Russia may launch all-out war with Ukraine, says President Zelensky

A multi-year undeclared war has already displaced millions and cost over 13,000 lives

Oliver Carroll
Moscow Correspondent
Friday 10 September 2021 18:24 BST
Ukraine's president Volodymyr Zelensky
Ukraine's president Volodymyr Zelensky (AFP via Getty)

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Louise Thomas

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Seven years into a simmering conflict that has cost thousands of lives, Ukrainian president Volodymyr Zelensky has starkly warned that Russia has not given up on the idea of all-out war.

Speaking at the Yalta security forum in Kiev on Friday, Volodymyr Zelensky said a major military operation remained a “palpable possibility” and that tensions between Kiev and Moscow were growing to such an extent that a “precipice” was now emerging between the two neighbours.

“All-out war would be the biggest blunder on Russia’s part,” he said. “It’s a spooky scenario but unfortunately it isn’t unlikely. The danger is reaching a point of no return.”

An undeclared war has undermined relations between the two countries since 2014 – focused first on the annexation of Crimea in March of that year, a move declared illegal by the United Nations, before turning towards the eastern Ukrainian Donbas region, where Ukrainian troops continue to fight with Russian-backed separatists.

Last year, Russia brought an estimated 100,000 troops to Ukraine’s eastern and southern borders in an operation that showed Moscow’s teeth – even if there appeared to be little danger of it developing into something more substantial. Mr Zelensky said intelligence showed that there were Russian boots on the ground in Belarus, which also borders Ukraine.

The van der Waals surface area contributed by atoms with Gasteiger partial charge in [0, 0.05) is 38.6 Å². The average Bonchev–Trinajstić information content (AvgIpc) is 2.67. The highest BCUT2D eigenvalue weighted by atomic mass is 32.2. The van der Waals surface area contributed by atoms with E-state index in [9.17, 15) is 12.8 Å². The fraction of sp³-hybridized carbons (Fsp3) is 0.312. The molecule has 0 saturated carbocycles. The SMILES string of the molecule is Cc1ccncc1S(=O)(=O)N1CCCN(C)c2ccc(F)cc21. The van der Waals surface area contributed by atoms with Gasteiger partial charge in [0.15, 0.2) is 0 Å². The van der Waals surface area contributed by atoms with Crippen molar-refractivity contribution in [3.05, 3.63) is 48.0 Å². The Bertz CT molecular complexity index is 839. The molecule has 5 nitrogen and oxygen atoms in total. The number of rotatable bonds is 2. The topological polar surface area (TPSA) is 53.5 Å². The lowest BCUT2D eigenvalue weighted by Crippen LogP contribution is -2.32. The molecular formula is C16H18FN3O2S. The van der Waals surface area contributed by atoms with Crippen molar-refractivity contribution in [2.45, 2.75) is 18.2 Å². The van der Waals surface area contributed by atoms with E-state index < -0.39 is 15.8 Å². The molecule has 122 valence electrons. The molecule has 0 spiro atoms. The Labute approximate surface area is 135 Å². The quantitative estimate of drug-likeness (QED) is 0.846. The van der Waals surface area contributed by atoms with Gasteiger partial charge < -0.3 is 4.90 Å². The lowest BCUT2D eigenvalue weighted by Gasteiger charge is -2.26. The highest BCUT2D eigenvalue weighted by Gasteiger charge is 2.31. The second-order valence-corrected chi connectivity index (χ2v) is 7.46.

“The world has changed,” he said.

Despite early movement on prisoner exchange in 2019, the personal chemistry between the Ukrainian showman-turned-president and Russia’s autocratic leader of the past 21 years remains testy. Mr Zelensky confessed that he wished he had “more time” to understand his opponent.

In the meantime, the Ukrainian president insisted he remained committed to developing a “constructive discussion, [with] more substantive conversation” between the two leaders. He said that a meeting between the two, the possibility of which has been under discussion for several weeks, would have “tangible results” in prisoner exchange and demining.

Mr Putin, on his part, remains committed to the notion that Ukraine is not a fully sovereign state – at least, that appears to be the main premise of an extended essay on “Russian-Ukrainian unity” that was published in July.

The Ukrainian leader took a swipe at that claim, arguing that respect for national sovereignty worked in a reciprocal manner. “If you respect people, they respect you back,” he said. Intelligent Russians understood that Ukraine was an independent nation, he said, adding that state propaganda had left its calling card on “more average citizens”.

“Russian media policy is now predicated on disrespecting Ukrainian independence. Unfortunately it does break down the average person,” he said. “It’s dangerous because we have no option but to live as neighbours.”

Mr Zelensky, who has just returned from an important visit to the United States, said he had discussed Russian intentions in Ukraine at length with Joe Biden. The American president lent a sympathetic ear, he said, but remained silent on the issue of Nato membership.

That prospect remains a major irritant in relations with Russia, with Moscow suggesting a declaration of neutrality is key to resolving the current conflict.

Ukraine’s leader said that Nato risked losing relevance if it kept its doors shut to the “largest country in Europe”.

“If you want Russia to strengthen, you keep Ukraine out,” he said.

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